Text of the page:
4The point being that, any location of one’s ancestry as “Scottish,” or “Highland,” or “Gaelic,” or “Celtic,” or, for that matter “Germanic” or “Balto-Slavic” is rather arbitrary in that it assigns prominence to one moment in a wave of modern human migration that began in Africa some 70,000 years ago and arrived on the Pontic-Caspian steppe in what is today Eastern Europe about 30,000 years later.  From there, these various groups migrated into all directions, as wave after wave of tribes populated Europe, developing different cultures and languages, though all sharing the same not-too-distant Indo-European past.

(It is interesting to note as well that these folks only started to look “European,” i.e., “white” around 11,000 BCE.)

5So that Highland MacKinnon ancestry I was so sure about?  Well, it turns out that a deep DNA analysis confirms my paternal lineage (the Y-chromosome of my father’s father’s father’s father’s father…all the way back to its beginning) to be that of Haplogroup (I won’t even get into it) I2, subgroup a2.

Haplogroup I began 30,000-40,000 years ago in Eastern Europe, with I1 and I2 diverging about 6,000 years later.  I2a arose about 11,000 years ago in the Balkans and is still today concentrated in Eastern Europe and Russia.  I2a2, that of my Highland Scots paternal DNA, only emerged some 7800 years ago, also in the Balkans, before starting its migration north into Central and Eastern Europe as well as Russia.

And, at some point, as the DNA of a male member of a Celtic or perhaps Germanic tribe who ultimately made his way to Scotland.  And then passed it along to me.

So my Highland Scots DNA is actually Baltic in origin, and is shared by more Serbs and Croats and possibly even Russians than it is by my “fellow” Highlanders.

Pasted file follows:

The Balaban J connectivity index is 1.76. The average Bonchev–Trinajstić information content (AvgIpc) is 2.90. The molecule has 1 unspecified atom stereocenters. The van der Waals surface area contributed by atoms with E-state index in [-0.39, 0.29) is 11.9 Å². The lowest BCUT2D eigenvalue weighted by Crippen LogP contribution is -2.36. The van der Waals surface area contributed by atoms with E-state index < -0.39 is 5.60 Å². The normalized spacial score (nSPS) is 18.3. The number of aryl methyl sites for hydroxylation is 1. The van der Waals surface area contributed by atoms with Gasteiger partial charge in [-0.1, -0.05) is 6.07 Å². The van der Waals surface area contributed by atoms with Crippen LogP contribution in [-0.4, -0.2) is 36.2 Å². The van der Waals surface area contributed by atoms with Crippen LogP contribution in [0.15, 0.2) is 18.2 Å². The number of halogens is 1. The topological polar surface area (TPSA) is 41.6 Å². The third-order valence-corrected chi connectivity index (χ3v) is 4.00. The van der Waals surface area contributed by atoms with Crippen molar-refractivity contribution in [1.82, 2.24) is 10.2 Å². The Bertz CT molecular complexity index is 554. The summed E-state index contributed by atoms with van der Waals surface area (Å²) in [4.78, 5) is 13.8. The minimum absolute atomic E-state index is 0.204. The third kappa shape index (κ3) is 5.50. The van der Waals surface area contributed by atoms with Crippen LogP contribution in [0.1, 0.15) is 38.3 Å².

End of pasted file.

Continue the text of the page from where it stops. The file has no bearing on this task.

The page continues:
But if that’s not confusing enough, this only represents one line of grandfathers on my father’s side, going back roughly 8,000 years.  If we consider that there are approximately 400 generations between me and my Neolithic “European” ancestors, then the number of my direct relatives from present day all the way back to the New Stone Age is considerably large [nerdy editor's note: large enough to need scientific notation: 2.58 x 10120].

But we need not go back that far to make my point: much of an individual’s “ethnic identity” is relatively arbitrary and tells precious little about their deep genetic makeup.

In calculating the rather complex mathematics of our ancestry, scientists have concluded that all modern humans are related to each other in the not too distant past—within a few hundred years in fact.  Steve Olson, writing in The Atlantic in 2002, reported that

  1. Everyone in the world is descended from Nefertiti and Confucius, and
  2. Everyone of European ancestry is descended from Muhammad and Charlemagne.

Grandma?That would be everyone.

Which means that all modern humans alive today are related to each other—and related to each other rather recently, considering that modern humans have been in existence for about 100,000 years.

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Indeed, everyone reading this post is probably at most my 20th cousin.

But you’re not invited over for Thanksgiving.

And I’m guessing you’re not all Highland Scots.

Re-Membering

by Ann Millett-Gallant

Re-Membering coverI began teaching for the BLS Program in Spring 2007.  I taught my “Photography: Contexts and Illusions” class and was developing another BLS course, “The Art of Life,” as well as an Introduction to Art class.  I was supposed to begin teaching full time the next Fall, but life interfered.  While traveling with a friend in San Francisco in May, I had an accident and suffered from traumatic brain injury.  I did teach Photography again Fall of 2007, but it would be another year before I could resume all my teaching.